Pope Francis has said artifical contraception should be viewed “as the lesser of two evils” for women with the Zika virus.
Speaking as the disease continues to spread through Central and South America, the pontiff compared the situation to a decree issued by Pope Paul VI which said nuns in Africa could use birth control due to the threat of rape.
He said: “Avoiding pregnancy is not an absolute evil.
“In certain cases, as in this one, such as the one I mentioned of Blessed Paul VI, it was clear.
“I would also ask doctors to do their utmost to find vaccines against these mosquitoes that carry this disease. This needs to be worked on.”
The Catholic Church says the only acceptable form of birth control is abstinence – but did permit certain forms of natural family planning such as the rhythm method in 1968.
Francis’ predecessor Pope Benedict XVI also said that condomswere permissible in “exceptional circumstances” in 2010 – if the intention of using them is to avoid the transmission of viruses like HIV rather than birth control.
It comes as the Vatican said pregnant women with Zika – which has been linked to the birth defect microcephaly – should not be allowed to have abortions.
A statement from the Holy See said: “Not only is increased access to abortion and abortifacients an illegitimate response to this crisis, but since it terminates the life of a child it is fundamentally not preventative.
“Regardless of the connection to the Zika virus, it is a fact of human existence that some children develop conditions like microcephaly, and that these children deserve to be protected and cared for throughout their lives, in accordance with our obligation to safeguard all human life, healthy and disabled, with equal commitment, leaving no one behind.”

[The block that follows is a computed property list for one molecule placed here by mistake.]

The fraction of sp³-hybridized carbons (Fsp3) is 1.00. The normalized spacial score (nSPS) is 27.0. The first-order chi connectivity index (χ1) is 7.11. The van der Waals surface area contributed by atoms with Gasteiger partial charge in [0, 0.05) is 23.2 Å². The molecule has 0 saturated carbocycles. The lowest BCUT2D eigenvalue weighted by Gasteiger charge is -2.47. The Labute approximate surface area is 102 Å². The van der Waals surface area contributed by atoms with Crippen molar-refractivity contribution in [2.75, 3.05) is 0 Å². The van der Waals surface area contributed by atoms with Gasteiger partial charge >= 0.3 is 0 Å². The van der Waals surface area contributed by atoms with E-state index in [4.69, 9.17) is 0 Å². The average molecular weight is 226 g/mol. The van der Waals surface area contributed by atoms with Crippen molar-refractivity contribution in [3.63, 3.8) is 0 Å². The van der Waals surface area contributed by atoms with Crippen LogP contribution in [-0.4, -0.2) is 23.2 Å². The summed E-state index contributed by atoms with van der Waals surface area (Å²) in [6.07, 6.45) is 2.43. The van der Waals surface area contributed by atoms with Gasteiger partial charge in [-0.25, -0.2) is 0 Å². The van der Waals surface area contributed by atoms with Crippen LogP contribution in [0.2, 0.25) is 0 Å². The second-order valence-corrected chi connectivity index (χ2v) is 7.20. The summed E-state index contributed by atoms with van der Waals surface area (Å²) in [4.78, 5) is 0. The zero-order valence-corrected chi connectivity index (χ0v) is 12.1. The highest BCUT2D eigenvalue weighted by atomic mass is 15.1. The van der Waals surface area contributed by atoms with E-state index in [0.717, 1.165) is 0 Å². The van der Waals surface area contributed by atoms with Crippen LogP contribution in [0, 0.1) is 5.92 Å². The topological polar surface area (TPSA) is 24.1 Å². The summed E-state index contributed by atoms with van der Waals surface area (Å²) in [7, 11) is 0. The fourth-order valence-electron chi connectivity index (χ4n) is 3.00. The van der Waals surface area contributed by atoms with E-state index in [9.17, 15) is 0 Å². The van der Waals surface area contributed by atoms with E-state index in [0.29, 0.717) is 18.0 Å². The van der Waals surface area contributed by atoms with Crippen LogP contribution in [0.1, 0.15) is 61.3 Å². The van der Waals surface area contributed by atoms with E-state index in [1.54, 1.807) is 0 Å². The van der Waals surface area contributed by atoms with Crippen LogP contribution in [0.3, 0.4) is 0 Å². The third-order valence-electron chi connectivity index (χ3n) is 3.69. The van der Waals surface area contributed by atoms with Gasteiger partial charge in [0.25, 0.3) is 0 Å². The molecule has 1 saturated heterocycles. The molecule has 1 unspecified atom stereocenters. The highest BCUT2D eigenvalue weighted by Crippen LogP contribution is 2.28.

Abortion is illegal in many Latin American countries where the Zika virus is most prevalent – leading many women to “beg” online for abortion pills.
Pope Francis said although contraception may be permissible in certain circumstances abortion remains “an absolute evil” regardless of the microcephaly risk.
Microcephaly means babies are born with abnormally small skulls – which leads to severe developmental problems as the child grows.
On Thursday, the World Health Organisation released new guidelines on how to prevent the spread of the disease.
It recommended both men and women returning from areas where the virus has spread to adopt safer sex practices such as using condoms or consider abstinence for at least a month.
The virus most commonly spread by mosquito bites but can be transmitted by sexual contact and blood transfusions.
Source: The Independent